Wednesday, March 17, 2010

The Maze Runner

I'm so behind in blog posts that I'm tempted to just sum this up by saying, if you like The Hunger Games series, you'll like The Maze Runner. It feels lazy to only write that much, so I'll elaborate some more. The Maze Runner by James Dashner takes place in a dystopian future, but we are given so few details about it that the mystery is slowly revealed by the bare facts Dashner doles out bit by bit. Don't dystopian young adult novels feel like they're all the rage lately? It seems like I've read piles of them lately and but thankfully this one delivers on several accounts.

Thomas wakes up in a metal box, confused and without memories of how he got there or anything about his life, other than his name. When he comes out, he is greeted by a group of teenage boys living in a communal farm, surrounded by giant stone walls covered in ivy. Yup, you guessed it. It's a maze. Every day at dawn, the doors of the maze open and runners take off to find an escape to the maze. They have to return by sundown before the doors close or they take the risk of being killed by the Grievers, monstrous machines programmed to kill. If a runner is merely stung by a Griever, he goes through a horrific change that brings back sporadic memories of life before the maze. Those memories don't seem to be all that pleasant.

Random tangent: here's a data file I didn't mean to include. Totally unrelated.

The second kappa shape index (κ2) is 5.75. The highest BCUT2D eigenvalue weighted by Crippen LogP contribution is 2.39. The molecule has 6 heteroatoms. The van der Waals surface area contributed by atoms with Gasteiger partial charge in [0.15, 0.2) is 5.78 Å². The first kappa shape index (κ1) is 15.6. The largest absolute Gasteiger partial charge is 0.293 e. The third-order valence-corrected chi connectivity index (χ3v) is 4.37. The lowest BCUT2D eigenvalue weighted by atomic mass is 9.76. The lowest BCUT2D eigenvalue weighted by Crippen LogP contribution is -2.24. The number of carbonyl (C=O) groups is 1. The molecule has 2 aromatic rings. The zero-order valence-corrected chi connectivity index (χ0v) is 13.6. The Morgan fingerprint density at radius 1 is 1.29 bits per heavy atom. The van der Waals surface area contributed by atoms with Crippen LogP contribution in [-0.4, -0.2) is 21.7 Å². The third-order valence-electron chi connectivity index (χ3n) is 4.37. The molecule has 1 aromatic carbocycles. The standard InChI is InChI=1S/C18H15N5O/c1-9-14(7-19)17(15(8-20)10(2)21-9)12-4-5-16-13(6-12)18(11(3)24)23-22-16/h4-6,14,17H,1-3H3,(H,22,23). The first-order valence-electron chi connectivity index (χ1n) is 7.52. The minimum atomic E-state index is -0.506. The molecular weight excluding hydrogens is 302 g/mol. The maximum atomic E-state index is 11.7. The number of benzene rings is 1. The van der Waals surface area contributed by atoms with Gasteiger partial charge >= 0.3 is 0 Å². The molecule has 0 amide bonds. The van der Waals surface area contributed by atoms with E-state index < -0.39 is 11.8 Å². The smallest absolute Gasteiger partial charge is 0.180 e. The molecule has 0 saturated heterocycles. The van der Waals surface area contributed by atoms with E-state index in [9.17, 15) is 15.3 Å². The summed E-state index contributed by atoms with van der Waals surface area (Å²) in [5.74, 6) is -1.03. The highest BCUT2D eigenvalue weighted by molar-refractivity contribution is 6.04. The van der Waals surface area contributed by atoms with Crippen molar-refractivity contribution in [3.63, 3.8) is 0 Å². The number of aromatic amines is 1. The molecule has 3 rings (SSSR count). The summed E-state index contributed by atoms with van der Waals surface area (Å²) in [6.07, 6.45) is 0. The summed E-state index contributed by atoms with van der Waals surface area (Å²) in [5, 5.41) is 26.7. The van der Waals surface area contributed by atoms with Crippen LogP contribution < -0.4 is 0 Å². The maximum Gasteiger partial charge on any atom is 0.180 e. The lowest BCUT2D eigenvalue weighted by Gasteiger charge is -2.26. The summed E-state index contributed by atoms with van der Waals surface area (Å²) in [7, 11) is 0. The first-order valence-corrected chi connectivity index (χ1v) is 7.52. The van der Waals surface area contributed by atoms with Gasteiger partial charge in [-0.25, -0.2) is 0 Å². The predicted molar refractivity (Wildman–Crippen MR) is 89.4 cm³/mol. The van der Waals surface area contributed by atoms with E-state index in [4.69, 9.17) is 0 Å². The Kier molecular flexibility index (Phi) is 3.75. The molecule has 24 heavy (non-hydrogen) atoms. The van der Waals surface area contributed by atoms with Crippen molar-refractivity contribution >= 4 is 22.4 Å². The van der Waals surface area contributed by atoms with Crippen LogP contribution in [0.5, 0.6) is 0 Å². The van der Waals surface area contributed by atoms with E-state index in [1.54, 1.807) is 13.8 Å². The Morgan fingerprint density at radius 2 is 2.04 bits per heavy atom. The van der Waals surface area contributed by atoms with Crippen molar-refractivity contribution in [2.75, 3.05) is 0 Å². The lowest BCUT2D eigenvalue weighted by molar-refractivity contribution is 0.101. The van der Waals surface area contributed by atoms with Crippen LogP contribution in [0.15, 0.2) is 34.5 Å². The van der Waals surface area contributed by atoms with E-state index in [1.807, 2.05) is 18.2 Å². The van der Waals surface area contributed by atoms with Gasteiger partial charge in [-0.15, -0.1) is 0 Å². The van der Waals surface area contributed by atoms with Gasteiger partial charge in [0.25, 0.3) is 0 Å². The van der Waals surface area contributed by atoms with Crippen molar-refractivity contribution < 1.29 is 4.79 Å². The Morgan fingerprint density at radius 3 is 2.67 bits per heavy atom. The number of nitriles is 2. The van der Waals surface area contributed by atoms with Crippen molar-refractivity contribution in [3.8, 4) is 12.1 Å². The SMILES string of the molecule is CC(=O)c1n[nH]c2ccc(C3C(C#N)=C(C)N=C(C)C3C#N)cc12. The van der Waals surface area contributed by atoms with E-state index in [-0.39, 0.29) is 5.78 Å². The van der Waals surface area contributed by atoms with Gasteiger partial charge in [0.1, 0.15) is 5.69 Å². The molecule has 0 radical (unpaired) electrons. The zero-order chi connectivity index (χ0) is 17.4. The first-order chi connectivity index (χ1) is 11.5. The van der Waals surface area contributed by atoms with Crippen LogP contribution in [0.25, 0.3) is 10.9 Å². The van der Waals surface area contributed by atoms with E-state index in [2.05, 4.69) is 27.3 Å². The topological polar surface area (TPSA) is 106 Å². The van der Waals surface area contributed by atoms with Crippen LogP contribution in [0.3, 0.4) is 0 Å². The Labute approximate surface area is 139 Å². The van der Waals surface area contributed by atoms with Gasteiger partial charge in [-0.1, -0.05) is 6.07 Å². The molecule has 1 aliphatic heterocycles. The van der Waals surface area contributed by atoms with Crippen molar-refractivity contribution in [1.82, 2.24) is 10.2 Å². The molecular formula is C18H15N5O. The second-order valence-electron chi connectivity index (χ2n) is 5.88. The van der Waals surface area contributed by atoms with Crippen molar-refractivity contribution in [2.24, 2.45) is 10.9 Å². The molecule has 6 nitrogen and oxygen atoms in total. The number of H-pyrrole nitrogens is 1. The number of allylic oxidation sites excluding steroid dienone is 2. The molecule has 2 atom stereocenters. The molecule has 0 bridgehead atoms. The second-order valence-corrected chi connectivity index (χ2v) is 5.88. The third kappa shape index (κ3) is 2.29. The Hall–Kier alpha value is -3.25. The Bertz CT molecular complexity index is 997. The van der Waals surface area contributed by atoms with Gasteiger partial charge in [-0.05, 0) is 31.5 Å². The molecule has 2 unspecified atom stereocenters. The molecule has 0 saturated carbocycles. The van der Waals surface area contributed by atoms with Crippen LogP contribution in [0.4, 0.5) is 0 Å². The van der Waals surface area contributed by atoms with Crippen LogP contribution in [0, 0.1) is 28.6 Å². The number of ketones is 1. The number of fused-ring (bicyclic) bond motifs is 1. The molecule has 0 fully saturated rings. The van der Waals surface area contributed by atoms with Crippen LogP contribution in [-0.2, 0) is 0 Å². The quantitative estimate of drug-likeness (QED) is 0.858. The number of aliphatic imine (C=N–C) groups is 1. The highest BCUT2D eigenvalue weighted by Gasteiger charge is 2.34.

I like alternate futures and puzzles like what are depicted in this book, but a few things bugged me. The boys have their own slang and profanity, that while the words are innocent in themselves, are used so frequently and substituted so obviously for familiar swear words that they become just as offensive. It bugged me that Dashner used that tactic and then proceeded to beat the reader over the head with it. It bugged me that it was assumed that all teenage boys would have giant potty mouths. I was never a teenage boy, so maybe that's the norm, but it bugged me.

Complaints aside, this was a cool book.  The mysteries are slowly revealed, but not so slowly and teasingly that I got annoyed.  I reached a point in the book when I realized that this is the first in a series, which annoys me, but what isn't a series any more?  I throw my hands up.  I'll read the next books, I'm sure.  Like I said in the first sentence, if you liked The Hunger Games, then this is a book for you.  If not, I've got a whole stack of books waiting to be blogged about in the next week or two and surely one of those will interest you.  I aim to please, after all. 

1 comment:

  1. I still haven't read The Hunger Games, but you're right, the dystopian YA novel sure seems to be popular these days! I'm with you; I enjoy a good series, but prefer even more a self-contained work that can stand on its own.

    I'm also curious about what is in that stack you mentioned.....